Reporting on the Taksim Trio Alan Ewart brings us the latest in a series of articles from Cappadox festival in the Cappadocia region of Turkey.
Taksim Trio are Husnu Senlendirici (clarinet), Ismail Tuncbilek (baglama) and Aytac Dogan (qanun). All three musicians are well known in Turkey and are virtuoso’s in their own right. They have come together to create a unique fusion of sounds, a sound that defies categorisation and truly emphasises Turkey’s position as a cultural melting pot. When you combine their wonderful music with a breathtakingly beautiful location you create an experience that must be marked down as mind-blowing.
As music writers we seem tied to trying to pigeonhole music as belonging in one genre or another. With Taksim Trio it is virtually impossible to do this. They play traditional eastern instruments in a western style. They mix classical music with acid jazz, and progressive rock, they add a dash of Arabesque and top it off with Turkish folk music. The blend may seem confusing, especially as they are also very improvisational, but when you listen it all makes sense, even if you don’t understand the lyrics of those songs that are sung.
I spoke to Taksim Trio before their set and they told me that “we all bring different elements and influences to the Trio. We see each place we visit as having its own spice. We blend those spices with traditional Turkish folk to create a dish that is colourful, interesting and engaging.”
“We have played together for many years and we grew up in the cultural melting-pot that is Istanbul. When you are steeped in the culture of Istanbul you absorb a wide range of influences, it becomes a part of you. It’s an organic process, we don’t really have to think about it.”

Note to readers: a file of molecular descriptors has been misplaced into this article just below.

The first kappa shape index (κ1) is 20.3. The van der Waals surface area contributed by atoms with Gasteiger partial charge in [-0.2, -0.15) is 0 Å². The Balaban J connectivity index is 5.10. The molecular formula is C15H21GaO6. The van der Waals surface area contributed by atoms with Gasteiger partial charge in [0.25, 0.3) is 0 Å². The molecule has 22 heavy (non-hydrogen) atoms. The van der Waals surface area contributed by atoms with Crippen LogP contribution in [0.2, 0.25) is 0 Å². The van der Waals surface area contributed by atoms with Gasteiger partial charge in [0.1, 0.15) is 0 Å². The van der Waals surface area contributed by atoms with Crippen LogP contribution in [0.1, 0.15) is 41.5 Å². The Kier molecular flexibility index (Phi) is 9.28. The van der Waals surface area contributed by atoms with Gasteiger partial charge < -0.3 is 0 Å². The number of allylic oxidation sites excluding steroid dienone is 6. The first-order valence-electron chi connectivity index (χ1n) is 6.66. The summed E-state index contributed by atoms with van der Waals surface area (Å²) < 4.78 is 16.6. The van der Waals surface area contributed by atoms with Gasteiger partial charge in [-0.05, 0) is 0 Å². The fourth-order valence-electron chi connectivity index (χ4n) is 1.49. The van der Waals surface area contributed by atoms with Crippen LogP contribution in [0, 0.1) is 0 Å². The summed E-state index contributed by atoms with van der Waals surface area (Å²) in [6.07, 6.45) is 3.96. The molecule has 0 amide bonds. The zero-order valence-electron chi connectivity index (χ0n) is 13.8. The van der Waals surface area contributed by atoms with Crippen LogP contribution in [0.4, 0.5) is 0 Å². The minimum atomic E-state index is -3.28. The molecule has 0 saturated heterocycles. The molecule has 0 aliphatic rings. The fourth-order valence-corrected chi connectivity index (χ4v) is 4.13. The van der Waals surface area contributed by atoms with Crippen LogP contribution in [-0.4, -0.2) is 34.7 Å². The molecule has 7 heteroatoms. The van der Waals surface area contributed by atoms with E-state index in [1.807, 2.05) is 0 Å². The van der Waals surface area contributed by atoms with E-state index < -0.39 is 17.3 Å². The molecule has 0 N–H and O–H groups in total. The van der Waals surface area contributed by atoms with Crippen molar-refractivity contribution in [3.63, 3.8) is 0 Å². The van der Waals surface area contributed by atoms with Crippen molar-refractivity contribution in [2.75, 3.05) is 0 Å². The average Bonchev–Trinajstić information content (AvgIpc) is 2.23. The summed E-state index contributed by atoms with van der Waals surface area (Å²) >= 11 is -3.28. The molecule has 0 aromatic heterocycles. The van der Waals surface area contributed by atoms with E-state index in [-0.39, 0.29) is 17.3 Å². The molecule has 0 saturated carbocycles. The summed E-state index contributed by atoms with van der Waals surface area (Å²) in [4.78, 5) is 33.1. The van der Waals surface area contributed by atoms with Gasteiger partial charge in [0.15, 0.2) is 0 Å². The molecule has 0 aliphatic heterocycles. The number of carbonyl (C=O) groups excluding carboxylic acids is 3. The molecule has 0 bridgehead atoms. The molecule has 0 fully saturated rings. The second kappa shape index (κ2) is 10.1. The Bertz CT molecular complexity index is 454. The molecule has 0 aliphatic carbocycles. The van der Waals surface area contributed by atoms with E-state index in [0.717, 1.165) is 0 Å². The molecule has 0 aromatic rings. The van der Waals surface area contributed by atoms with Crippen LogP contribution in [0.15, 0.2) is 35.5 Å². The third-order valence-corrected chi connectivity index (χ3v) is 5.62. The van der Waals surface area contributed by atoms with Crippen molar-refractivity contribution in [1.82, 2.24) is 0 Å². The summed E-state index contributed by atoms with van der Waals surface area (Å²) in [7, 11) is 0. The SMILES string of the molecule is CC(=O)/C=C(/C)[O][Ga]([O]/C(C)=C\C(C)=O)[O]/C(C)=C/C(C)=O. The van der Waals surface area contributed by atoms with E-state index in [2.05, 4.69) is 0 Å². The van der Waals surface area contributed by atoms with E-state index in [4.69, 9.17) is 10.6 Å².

When the band took to the stage it was easy to understand those influences and the almost telepathic understanding that the Trio share. For me the Taksim Trio are one of those rare bands where you feel their music rather than just hear it. You know, the type of band where you feel every nuance, every change in melody or pace, where you drift off into your own mental space and just absorb the music. As Taksim Trio played I could feel the enthusiasm of the crowd, at one point they burst into song as the Trio played a traditional Turkish folk song without the lyrics.
It was perhaps this that made me understand where Taksim Trio were coming from when they told me that “the crowd has a huge impact on how we play. We are much better and more innovative when the crowd are really engaged, we try to see the show through their eyes and that helps to shape our solo’s and improvisation.”
“We don’t practice a setlist, we just instinctively know what the crowd wants and that dictates where we take a particular song. The more the audience joins in the better we play, we just want everyone to join in and enjoy the music.”
Join in they most certainly did. The natural amphitheatre was packed, the show a sell-out and the audience had come to engage and enjoy, of that their is no doubt. Clearly inspired, Taksim Trio held the audience, spellbound, in the palm of their hands. The atmosphere was electric and the Trio thrived on it, the solo’s were an absorbing showcase of consummate musicianship but it was the combination of those spices that had an almost hypnotic effect.
This was without doubt one of those gigs that you file away marked “precious memories” they really are that good.